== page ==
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B.C. premier urged to apologize for telling young people to 'not blow this for the rest of us'

Last Updated Mar 30, 2021 at 7:00 am PDT

FILE - Premier John Horgan looks on as Dr. Penny Ballem speaks about phase two in B.C.'s COVID-19 immunization plan during a press conference at Legislature in Victoria, B.C., on Monday, March 1, 2021. THE CANADIAN PRESS/Chad Hipolito

Placing blame on young people for spike in COVID-19 cases, B.C.'s premier is facing backlash for his comments

UBC NDP president is calling on John Horgan to apologize, saying young people aren't to blame for COVID rise

Many have taken to social media to call Horgan out after he told young people to 'not blow this for the rest of us'

VANCOUVER (NEWS 1130) – Premier John Horgan’s move to blame young people for B.C.’s latest surge in COVID-19 cases is not going over well.

He’s facing backlash for his comments made Monday, with some wondering if Horgan should be looking to himself for someone to blame.

“The cohort from 20 to 39 are not paying as much attention to these broadcasts and quite frankly, are putting the rest of us in a challenging situation,” the premier said at a briefing Monday, during which the province announced new restrictions.

“I’m asking, I’m appealing to young people to curtail your social activity,” Horgan said. “My appeal to you is do not blow this for the rest of us. Do not blow this for your parents and your neighbors and others who have been working really really hard making significant sacrifices, so we can get good outcomes for everybody.”

However, given it’s people in that exact demographic who are putting their health on the line every day to work in grocery stores, restaurants, and in more direct lines of fire like health care, UBC New Democrats President Justin Kulik calls the premier’s comments unacceptable.

“We have been hit hard by just about everything in this pandemic. Education, job loss, our mental health — we’re seeing that it’s young people putting themselves at risk every day to keep our province working. But we’re still getting the blame at the end of the day and being told not to ‘blow it for the rest of us,'” said Kulik, who ran for the BC NDP in the last provincial election.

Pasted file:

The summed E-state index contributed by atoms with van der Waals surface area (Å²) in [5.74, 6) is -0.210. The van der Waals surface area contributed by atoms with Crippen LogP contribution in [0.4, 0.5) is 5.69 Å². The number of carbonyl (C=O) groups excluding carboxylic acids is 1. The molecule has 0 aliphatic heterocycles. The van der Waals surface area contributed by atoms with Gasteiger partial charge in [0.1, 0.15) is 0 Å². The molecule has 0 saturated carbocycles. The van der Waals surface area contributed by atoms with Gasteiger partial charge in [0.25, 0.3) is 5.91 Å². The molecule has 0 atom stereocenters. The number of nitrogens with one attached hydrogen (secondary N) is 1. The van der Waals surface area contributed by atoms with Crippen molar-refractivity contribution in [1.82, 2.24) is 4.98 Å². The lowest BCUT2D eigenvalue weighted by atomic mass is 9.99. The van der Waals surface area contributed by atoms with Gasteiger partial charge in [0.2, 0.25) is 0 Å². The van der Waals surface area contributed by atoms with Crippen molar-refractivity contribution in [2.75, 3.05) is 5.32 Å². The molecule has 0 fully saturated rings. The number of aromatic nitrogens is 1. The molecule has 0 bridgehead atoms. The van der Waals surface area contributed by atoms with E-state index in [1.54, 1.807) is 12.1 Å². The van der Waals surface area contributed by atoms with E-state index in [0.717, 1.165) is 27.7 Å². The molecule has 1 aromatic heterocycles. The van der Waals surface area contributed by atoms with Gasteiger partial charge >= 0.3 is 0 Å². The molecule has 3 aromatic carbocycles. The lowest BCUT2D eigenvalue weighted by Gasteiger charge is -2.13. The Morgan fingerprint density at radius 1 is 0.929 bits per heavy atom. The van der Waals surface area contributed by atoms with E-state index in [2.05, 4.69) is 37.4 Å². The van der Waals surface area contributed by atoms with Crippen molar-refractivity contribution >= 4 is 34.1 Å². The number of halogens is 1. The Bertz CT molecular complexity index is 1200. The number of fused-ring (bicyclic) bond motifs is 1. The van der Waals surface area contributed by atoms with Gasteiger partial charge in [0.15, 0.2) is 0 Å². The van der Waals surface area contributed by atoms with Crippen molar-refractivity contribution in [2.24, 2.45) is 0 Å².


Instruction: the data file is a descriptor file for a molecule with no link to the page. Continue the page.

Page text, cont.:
“I think it’s important that the premier apologize for this comment — not just because it isn’t backed up by data but just because young people have given so, so much,” he added.

Kulik took to Twitter to call for Horgan’s apology on Monday.

“I was your youngest candidate,” he wrote. “Young people are on the front lines. We are struggling. How dare you tell young people not to ‘ruin it for the rest of us.'”

Kulik tells NEWS 1130 when he heard Horgan attribute the rise in cases to young people, he couldn’t help but feel disappointed.

“I ran alongside the premier — he was one of the BC NDP’s candidates, as was I. And to hear this rhetoric coming from the government is disappointing. I really think there are better approaches to this, and even if there was data to back up this rhetoric — which there isn’t — it still wouldn’t be appropriate,” he explained.

While he admits he has his disagreements with various NDP leadership members, Kulik says his calls for an apology are solely based on Horgan’s move to point the finger at young people.

“I’ve seen some BC Liberal MLAs retweeting me and even then I still recognize that their years in government were more harmful to young people and our education than these comments from the premier,” he said.

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Many have taken to social media to blast the premier for his comments. That includes BC Green candidate Adam Bremner-Akins, another young politician, who put out his own criticism on Twitter.

“Young people are on the front lines, providing services for you, and the rest of the province, and have sacrificed so much already,” one post reads.

Outlining the essential jobs young people fill and the impacts they’ve felt over the past year, Bremner-Akins didn’t mince words while calling the premier out, saying “We don’t deserve to be blamed for your governments (sic) incompetence, if you really wanted to help young people you would, but you are just using stereotypes to throw us under the bus for your political gain, and not address other issues.”

BC Green Party Leader Sonia Furstenau also took time to call Horgan out for blaming young people, saying that instead of blaming them, “maybe government could look at the data and systemic conditions that are leading to higher case counts in this demographic and step up to help them. Just like we did for seniors.”

B.C. reported 2,518 new COVID-19 cases over the three-day weekend period, with 936 new infections between Friday and Saturday, 805 between Saturday and Sunday, and 774 between Sunday and Monday.